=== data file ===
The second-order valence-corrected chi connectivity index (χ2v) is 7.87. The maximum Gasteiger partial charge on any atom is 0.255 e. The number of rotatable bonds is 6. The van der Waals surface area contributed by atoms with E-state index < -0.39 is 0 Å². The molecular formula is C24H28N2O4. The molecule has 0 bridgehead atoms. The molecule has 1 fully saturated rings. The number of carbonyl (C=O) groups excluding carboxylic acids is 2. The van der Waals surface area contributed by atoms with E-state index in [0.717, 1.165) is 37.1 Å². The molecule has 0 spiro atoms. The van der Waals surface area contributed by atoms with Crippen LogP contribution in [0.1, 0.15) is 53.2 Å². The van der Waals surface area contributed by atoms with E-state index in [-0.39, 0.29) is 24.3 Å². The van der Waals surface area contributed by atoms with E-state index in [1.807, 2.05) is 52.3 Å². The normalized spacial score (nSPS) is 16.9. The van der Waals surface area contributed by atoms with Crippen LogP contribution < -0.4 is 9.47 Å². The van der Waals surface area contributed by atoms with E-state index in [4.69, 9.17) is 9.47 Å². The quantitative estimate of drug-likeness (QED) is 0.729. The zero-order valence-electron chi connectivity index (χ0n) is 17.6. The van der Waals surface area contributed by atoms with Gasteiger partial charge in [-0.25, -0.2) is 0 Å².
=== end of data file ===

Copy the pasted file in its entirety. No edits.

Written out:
The second-order valence-corrected chi connectivity index (χ2v) is 7.87. The maximum Gasteiger partial charge on any atom is 0.255 e. The number of rotatable bonds is 6. The van der Waals surface area contributed by atoms with E-state index < -0.39 is 0 Å². The molecular formula is C24H28N2O4. The molecule has 0 bridgehead atoms. The molecule has 1 fully saturated rings. The number of carbonyl (C=O) groups excluding carboxylic acids is 2. The van der Waals surface area contributed by atoms with E-state index in [0.717, 1.165) is 37.1 Å². The molecule has 0 spiro atoms. The van der Waals surface area contributed by atoms with Crippen LogP contribution in [0.1, 0.15) is 53.2 Å². The van der Waals surface area contributed by atoms with E-state index in [-0.39, 0.29) is 24.3 Å². The van der Waals surface area contributed by atoms with E-state index in [1.807, 2.05) is 52.3 Å². The normalized spacial score (nSPS) is 16.9. The van der Waals surface area contributed by atoms with Crippen LogP contribution < -0.4 is 9.47 Å². The van der Waals surface area contributed by atoms with E-state index in [4.69, 9.17) is 9.47 Å². The quantitative estimate of drug-likeness (QED) is 0.729. The zero-order valence-electron chi connectivity index (χ0n) is 17.6. The van der Waals surface area contributed by atoms with Gasteiger partial charge in [-0.25, -0.2) is 0 Å².